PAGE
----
Letcher County Schools are continuing with plans to open up August 26 among rising numbers of COVID-19 cases across the state and nation.
The number of cases of COVID-19 in Letcher County stood at 20 late Tuesday, up from 17 a week earlier. The latest case, reported yesterday, is a 60-year-old woman. Gov. Andy Beshear on Tuesday announced 576 new cases statewide, the second highest ever reported in the state.
Whitesburg Little League opened up last Monday, only to close again on Thursday because of possible exposure to the virus. It resumed play on Tuesday after the player who had test positive tested negative twice. Tee-Ball was not resumed because of the difficulty of meeting infection control guidelines.
In Harlan County, the health department has logged 46 new cases in three days, and in Perry County, renewed football practice at Hazard High School led to nine players and a coach testing positive for COVID-19.
“Some of it is travel related because families have gone on vacation, and I think this is a harbinger of what we’re going to have to be watching out with in schools,” Kentucky River District Health Director Scott Lockard said. “I know we all want to go on vacation, but this is the worst time to do that.”
In the Kentucky River Health District, the number of cases was at 161 on Tuesday, up from 113 a week earlier, and reported 10 new cases on Tuesday. In the seven-county district, there are more cases among people under the age of 18 than in any other age group.
The total number of cases in Kentucky has increased by more than 2,100 in the past seven days. The number of dead on Tuesday had increased to 629, up by 27 from a week earlier. Of the 272 cases reported in the state on Monday, 11 were children under 5 years old.
Letcher County School Superintendent Denise Yonts released a plan last week for students to choose between taking full-time online classes, or attending school two days a week on a staggered schedule and completing the rest of the work online. Students who attend in person will go either Monday and Wednesday, or Tuesday and Thursday, and work online on the remaining days. The reduced number of students attending will make it possible to seat students six feet apart, if things go as planned, and students will only be required to wear masks then they can’t stay apart. Extracurricular activities would also start back, but students attending classes online only would not be eligible to participate.
Under that plan, school will resume August 26.
The board of education will vote on the plan July 27, and board Chairman Will Smith said he expects it will be approved.
“There is no good option,” Smith said. “With the guidelines we have, it’s probably the best we can have.”
Smith said even with that, he believes it is likely that in-person classes will have to be paused at some point because of someone testing positive for the virus. With rapidly changing numbers and new revelations each day about how the virus acts, Smith said any plans made now might be undone by the time school starts back.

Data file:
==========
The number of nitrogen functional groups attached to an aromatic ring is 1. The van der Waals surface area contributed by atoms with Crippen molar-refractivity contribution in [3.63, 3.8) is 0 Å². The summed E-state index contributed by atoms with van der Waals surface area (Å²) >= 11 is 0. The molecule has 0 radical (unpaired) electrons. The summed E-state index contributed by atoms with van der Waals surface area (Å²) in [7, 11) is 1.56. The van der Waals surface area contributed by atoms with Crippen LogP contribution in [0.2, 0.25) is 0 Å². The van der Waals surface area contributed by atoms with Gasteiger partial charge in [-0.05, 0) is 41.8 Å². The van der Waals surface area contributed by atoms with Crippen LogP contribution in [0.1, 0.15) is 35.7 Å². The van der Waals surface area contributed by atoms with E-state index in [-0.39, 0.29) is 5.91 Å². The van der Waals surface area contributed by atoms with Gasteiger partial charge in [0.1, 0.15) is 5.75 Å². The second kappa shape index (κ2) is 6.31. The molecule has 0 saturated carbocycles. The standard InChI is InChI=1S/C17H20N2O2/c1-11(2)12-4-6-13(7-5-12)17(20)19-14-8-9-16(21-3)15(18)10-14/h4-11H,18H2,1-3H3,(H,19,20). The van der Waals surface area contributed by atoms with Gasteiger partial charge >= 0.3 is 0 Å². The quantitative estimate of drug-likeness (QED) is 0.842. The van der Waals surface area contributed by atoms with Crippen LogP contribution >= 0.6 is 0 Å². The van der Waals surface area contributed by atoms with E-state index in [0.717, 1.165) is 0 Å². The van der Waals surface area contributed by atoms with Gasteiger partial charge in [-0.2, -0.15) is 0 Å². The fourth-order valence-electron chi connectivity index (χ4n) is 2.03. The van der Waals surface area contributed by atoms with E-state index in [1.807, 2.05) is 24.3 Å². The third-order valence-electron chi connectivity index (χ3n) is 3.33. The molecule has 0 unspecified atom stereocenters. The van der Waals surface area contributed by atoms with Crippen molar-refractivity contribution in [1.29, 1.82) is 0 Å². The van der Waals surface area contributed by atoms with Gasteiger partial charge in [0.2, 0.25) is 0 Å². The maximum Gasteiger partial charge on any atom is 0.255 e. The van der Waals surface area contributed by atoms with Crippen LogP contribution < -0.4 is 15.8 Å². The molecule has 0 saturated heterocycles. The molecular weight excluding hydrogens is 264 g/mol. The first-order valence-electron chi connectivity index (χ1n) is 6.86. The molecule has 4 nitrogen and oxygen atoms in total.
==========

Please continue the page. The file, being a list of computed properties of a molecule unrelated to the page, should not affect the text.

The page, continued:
“Right now, this is the plan to start school, but by August 26, it may be different,” he said.
Jenkins Superintendent Damian Johnson, who took over July 1, said his district has not yet made a decision about restarting school, and is surveying parents.
“What we’re finding is it’s about split. About a third want the A/B schedule like Letcher County is doing, a third want it to be five days, and a third want it all online,” Johnson said. “That’s kind of a hard place to be.”
The current schedule calls for the opening day for Jenkins teachers to be August 17 with students beginning August 19, but Johnson said it’s very unlikely that will happen.
“I’m almost 100 percent sure we’re going to put it off for two weeks,” he said.
Elsewhere in the state, Fayette County School Board members told the Herald-Leader that they are leaning toward not reopening in-person classes this year because of rising numbers of infections and deaths.
The city of Lexington recorded five COVID-19 deaths on Sunday alone, that city’s highest one-day total.
Opponents of Gov. Andy Beshear continue to stall his public health executive orders in court as the number of cases of COVID-19 continues to rise in eastern Kentucky and across the state.
An order that took effect on Friday requiring masks in public places remains in effect for now, though Republican Attorney General Daniel Cameron has filed a motion in Scott Circuit Court to block that order as well. Cameron said in a statement that he believes masks help stop the spread of the virus, but that he sued over “the process.”
The governor is challenging the judge’s impartiality.
Beshear has asked that both Scott County Circuit Judges be disqualified in the cases because of their relationships with Agriculture Commissioner Ryan Quarles, a Republican, who along with an orchard filed suit to stop the orders from taking effect. Cameron joined the suit last week. Beshear has asked that the chief judge for the region appoint a judge to hear the case.
Overall, in the seven-county Kentucky River Health District, the cases reported on Tuesday include: a 60-year-old woman from Letcher County; a 37-year-old woman from Knott County; and a 20-year-old man, a 74-year-old woman, an 18-year-old man, a 45-year-old man, a 40-year-old woman, a 37-year-old man and two cases under 18 years of age, all from Perry County.
Cases in Letcher and surrounding counties are: Knott County – 21; Lee County – 1; Leslie County – 13; Letcher County – 20; Owsley County – 3; Perry County – 96; Wolfe County – 7; Harlan County – 86; Pike County – 130; Floyd County – 40; Wise County, Va. – 47; Norton, Va. – 4.